La question qui vient immédiatement à l'esprit lorsqu'on rédige une politique de conservation de documents est : que doit-on conserver et pendant combien de temps ? Il est important de préparer une politique qui soit adaptée à chaque régime, mais quelques grands principes devraient être respectés dans chaque cas.

  • La politique doit être bien documentée et inclure au minimum une description des documents à conserver et leur durée de conservation. La politique doit être accompagnée de procédures pour en assurer la mise en oeuvre.
  • Les documents qui créent et soutiennent le régime devraient être conservés à perpétuité. Ces documents incluent les textes du régime et ses modifications, les conventions de fiducie, les communications aux employés, les conventions collectives, etc.
  • Tant qu'une personne a des droits en vertu du régime, l'administrateur devrait conserver toute information la concernant qui pourrait être nécessaire pour traiter les questions relatives à ses droits, à la forme ou au montant de ses prestations.
  • Lorsque des droits sont acquittés ou qu'une prestation cesse d'être versée, l'administrateur devrait conserver à perpétuité un sommaire du dossier du participant ou bénéficiaire (incluant l'information personnelle, le montant des droits acquittés et les raisons pour la fermeture du dossier).
  • Dans tous les cas, la collecte, l'utilisation et la conservation des renseignements personnels doivent être conformes aux exigences de la législation applicable en matière de protection des renseignements personnels.
  • L'administrateur devrait conserver les autres documents relatifs à l'administration du régime, incluant les contrats avec des fournisseurs de service, les rapports des fournisseurs, etc. Il doit décider au cas par cas si de tels documents doivent être conservés et pour combien de temps. Il est généralement prudent de les conserver pendant au moins trois ans suivant leur date d'émission ou la date de terminaison du contrat.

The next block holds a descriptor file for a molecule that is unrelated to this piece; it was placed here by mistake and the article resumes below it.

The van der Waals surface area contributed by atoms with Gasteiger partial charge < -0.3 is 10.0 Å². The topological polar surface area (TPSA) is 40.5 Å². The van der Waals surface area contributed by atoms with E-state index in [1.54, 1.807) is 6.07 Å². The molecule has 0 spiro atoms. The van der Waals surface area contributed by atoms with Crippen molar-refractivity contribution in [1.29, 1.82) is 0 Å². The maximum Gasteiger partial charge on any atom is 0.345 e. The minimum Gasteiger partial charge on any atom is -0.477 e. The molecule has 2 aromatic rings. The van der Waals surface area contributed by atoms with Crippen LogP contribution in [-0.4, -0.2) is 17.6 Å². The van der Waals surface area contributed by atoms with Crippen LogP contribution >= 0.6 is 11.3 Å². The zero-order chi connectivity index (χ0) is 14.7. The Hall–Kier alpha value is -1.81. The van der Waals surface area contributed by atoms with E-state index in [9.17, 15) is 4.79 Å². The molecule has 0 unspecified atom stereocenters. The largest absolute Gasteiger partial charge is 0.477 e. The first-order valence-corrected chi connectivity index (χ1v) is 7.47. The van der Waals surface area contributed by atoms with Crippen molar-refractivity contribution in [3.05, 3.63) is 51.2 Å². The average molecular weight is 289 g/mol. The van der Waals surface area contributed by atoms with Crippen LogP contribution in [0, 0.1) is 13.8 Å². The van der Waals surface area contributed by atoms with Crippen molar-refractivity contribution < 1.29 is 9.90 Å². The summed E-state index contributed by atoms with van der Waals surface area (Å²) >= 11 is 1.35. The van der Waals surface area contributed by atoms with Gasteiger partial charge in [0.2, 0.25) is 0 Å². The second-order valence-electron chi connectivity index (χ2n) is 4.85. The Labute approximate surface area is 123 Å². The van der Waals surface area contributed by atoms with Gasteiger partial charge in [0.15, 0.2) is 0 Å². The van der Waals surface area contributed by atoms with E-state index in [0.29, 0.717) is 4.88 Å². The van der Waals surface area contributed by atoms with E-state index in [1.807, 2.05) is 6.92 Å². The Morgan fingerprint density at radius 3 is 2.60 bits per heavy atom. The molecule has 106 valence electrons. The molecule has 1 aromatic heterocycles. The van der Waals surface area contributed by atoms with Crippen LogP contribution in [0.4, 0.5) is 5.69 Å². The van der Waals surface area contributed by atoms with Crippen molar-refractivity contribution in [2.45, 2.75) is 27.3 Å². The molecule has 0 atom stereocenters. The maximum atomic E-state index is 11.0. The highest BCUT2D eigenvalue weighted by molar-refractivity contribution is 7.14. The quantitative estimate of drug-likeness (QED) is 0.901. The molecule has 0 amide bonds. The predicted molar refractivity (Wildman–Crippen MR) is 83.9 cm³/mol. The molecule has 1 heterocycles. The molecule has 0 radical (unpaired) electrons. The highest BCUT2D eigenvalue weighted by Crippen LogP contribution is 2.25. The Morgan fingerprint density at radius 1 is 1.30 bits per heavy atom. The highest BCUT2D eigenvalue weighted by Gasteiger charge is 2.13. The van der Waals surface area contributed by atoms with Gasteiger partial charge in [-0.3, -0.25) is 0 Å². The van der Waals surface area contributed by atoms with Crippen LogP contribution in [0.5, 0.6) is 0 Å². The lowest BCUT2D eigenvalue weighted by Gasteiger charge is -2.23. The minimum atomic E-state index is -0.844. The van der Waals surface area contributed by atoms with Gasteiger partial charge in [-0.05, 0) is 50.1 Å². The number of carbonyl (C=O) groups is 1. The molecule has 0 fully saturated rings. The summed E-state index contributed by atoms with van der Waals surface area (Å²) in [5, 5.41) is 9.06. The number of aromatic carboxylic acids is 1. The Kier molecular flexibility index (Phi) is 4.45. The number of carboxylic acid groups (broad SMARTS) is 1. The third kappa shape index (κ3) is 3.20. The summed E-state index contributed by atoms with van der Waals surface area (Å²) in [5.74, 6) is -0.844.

• Les documents relatifs au régime peuvent être conservés sur support papier ou sur des supports faisant appel aux technologies de l'information. La législation québécoise reconnaît en effet que les documents électroniques dont l'intégrité est assurée ont la même valeur juridique que les documents sur support papier.

Une bonne gestion des documents est essentielle pour permettre à l'administrateur de démontrer qu'il a agi avec prudence, diligence et compétence et ce, au mieux des intérêts des participants. Les administrateurs de régimes doivent donc non seulement adopter une politique de conservation, mais aussi la réviser de temps à autre pour s'assurer qu'elle demeure adaptée aux régimes en question. Comme l'été est généralement une période un peu plus calme, ne serait-ce pas le moment idéal pour revoir votre politique et examiner vos pratiques de conservation?

Footnotes

1 GenCorp Canada Inc. v. U.R.W., Local 455 (1993), 38 L.A.C. (4th) 203.

2 Desjardins c. General Motors du Canada ltée, 2009 QCCS 1200.

The content of this article is intended to provide a general guide to the subject matter. Specialist advice should be sought about your specific circumstances.